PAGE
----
Making a game based purely on combat immersive enough to make you want to pour hours into is difficult, especially for a game as unforgiving – and generally downright abusive – as Dark Souls 3. Why do people keep coming back to it, again and again, despite the fact the rage-inducing frequency with which the screen displays YOU DIED, just to make sure you understand that the decapitating swing of that Hollow Manservant’s saw did, in fact, rupture more internal organs than swallowing a fistful of razor blades would? After playing Dead Souls 3 for a while, it wasn’t hard to see why. The environments are stunning, the enemies – if you can get past the fight or flight instinct when you see one lurching towards you – are brilliantly designed, fitting perfectly into their environments. Killing the Crystal Lizard in particular was almost a shame – but not really, as it pretty much one-shotted me whilst I was busy ooing and ahhing over the blue crystals sprouting from its skin.
In the High Wall of Lothric you’re faced with hollow men wielding broken swords, both the sword and the hollow men’s body shattered remnants of the battle that took place amongst the stone. Knights wearing armour that is (somehow) still shining walk the courtyards, their attacks devastatingly quick and beautifully animated. This is praise I give through gritted teeth, as I experienced these very lethal attacks once too often. The Undead Settlement – by far the creepiest area in my opinion – was filled with rustic ruined hovels, dead trees, and wandering amongst them were scarecrow-like peasants and the unforgettable Cathedral Evangelist, with her damned (in both senses of the word) spellbook and haunting, hysterical cackle. Despite the fact that I am expecting to see the Cathedral Evangelist in my nightmares imminently, the fact that you could hear her reciting chants and see her reading from her spellbook, flipping it open when she was ready to unleash her attack, gave our fights a depth which can so often feel lacking in games based purely around combat. You get a sense of the enemies having their own routines which you are interrupting, adding to your immersion, as you often come across them with heads bowed against the walls or crouched on the floor, praying to something which I expect would give Cthulhu the willies. Their weapons too only add to this sensation, as they’re taken directly from their surroundings: in the forest you get lycanthrope hunters attacking you with sharpened branches whilst their prey, the lycanthrope, wears one of the hulking crosses on its back that you can see stuck into the dirt between the trees. Occasionally you get a glimpse of the enemies fighting amongst themselves, whether it be a dragon burning a handful of hollow men into oblivion or skeletal dogs ripping out their throats.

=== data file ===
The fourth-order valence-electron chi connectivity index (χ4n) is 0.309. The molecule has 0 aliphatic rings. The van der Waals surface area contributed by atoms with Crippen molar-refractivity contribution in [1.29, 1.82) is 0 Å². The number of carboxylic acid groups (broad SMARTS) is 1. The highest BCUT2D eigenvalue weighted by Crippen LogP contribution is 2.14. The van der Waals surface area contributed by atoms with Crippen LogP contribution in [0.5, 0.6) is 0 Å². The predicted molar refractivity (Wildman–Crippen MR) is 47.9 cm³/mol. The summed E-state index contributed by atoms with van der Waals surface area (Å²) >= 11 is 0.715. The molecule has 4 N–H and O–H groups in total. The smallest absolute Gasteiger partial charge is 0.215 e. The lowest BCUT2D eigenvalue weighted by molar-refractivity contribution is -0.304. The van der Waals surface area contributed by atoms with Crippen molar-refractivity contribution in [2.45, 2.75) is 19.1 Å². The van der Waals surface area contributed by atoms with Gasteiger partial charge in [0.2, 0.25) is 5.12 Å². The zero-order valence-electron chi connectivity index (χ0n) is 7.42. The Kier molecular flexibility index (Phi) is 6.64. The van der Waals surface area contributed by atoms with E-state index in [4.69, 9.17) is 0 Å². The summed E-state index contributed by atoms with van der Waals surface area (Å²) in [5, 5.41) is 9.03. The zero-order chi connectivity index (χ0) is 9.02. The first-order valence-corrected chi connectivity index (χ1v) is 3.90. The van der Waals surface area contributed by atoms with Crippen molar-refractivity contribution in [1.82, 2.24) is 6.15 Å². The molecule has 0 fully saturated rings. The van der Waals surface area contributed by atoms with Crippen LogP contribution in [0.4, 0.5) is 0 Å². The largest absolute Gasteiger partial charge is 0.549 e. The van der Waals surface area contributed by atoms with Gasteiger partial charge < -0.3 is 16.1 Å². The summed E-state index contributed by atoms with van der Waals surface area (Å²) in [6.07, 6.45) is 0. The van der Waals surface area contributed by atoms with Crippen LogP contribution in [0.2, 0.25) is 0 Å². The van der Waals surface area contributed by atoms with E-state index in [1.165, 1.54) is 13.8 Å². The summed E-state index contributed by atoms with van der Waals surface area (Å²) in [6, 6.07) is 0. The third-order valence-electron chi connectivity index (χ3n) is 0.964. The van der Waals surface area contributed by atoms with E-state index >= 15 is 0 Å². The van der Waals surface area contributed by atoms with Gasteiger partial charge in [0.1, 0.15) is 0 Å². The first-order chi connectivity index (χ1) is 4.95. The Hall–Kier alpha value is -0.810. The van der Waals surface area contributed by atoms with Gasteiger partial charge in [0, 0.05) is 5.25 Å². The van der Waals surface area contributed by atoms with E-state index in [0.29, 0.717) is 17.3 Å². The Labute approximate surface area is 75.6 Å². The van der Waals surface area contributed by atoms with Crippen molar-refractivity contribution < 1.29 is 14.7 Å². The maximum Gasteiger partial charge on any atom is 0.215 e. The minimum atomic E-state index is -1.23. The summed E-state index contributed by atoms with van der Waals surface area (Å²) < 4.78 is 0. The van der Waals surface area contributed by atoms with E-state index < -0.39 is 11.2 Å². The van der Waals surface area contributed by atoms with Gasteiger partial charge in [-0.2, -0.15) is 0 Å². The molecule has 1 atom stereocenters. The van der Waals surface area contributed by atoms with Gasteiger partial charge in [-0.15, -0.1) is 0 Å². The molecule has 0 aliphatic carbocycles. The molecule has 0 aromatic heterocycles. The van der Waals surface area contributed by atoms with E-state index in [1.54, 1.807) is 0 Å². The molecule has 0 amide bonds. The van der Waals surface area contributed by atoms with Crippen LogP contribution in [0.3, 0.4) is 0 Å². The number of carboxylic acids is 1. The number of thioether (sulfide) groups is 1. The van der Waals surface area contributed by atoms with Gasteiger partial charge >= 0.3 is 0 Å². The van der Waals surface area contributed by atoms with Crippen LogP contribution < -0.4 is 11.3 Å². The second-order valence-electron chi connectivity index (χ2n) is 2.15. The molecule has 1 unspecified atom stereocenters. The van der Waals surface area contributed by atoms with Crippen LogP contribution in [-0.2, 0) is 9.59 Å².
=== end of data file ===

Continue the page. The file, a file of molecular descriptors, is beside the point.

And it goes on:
It feels as if you’ve intruded into the world of Lothric as the levels aren’t overtly railroaded, instead presenting you with sprawling, ruined castles where you can traverse courtyards or roofs, and forests where the ruined cathedrals and looming trees easily distract from any kind of path you might expect to be following through the level. The design of these sprawling areas is incredibly clever as your surroundings tell a story without having it shoved down your throat, like the fact that in the High Walls of Lothric you loot empty suits of armour rather than barrels. Visually, they’re spectacular, if your console or PC can handle 60FPS. Eerily the NPCs who litter the landscape don’t seem to mind that the world around them is about as friendly as a piranha is to a chunk of bloody meat, which adds perfectly to the idea that you’re interrupting Lothric’s routine.
I have to mention the design of the female knight. Her breastplate, to my delight, doesn’t have breasts moulded into the steel – instead it’s virtually impossible to tell the male knight and the female knight apart. Practical armour design for us ladies has finally triumphed! The messages glowing in orange runes from other players on the ground are a friendly reminder that you’re not alone, you’re not the only one who sprints to bonfires as if your feet were on fire. Having read this review it’s easy to see that I haven’t spent much time on the rage-inducing difficulty of Dark Souls 3, but that’s because the enemies and the environment makes it worthwhile. When you’re content to sit back, read YOU DIED and retrospectively admire the animation and design of the death blows being thrown at it, and then strive to be better the next time you’re resurrected, you know you’re playing a brilliant game.
Image courtesy of www.polygon.com.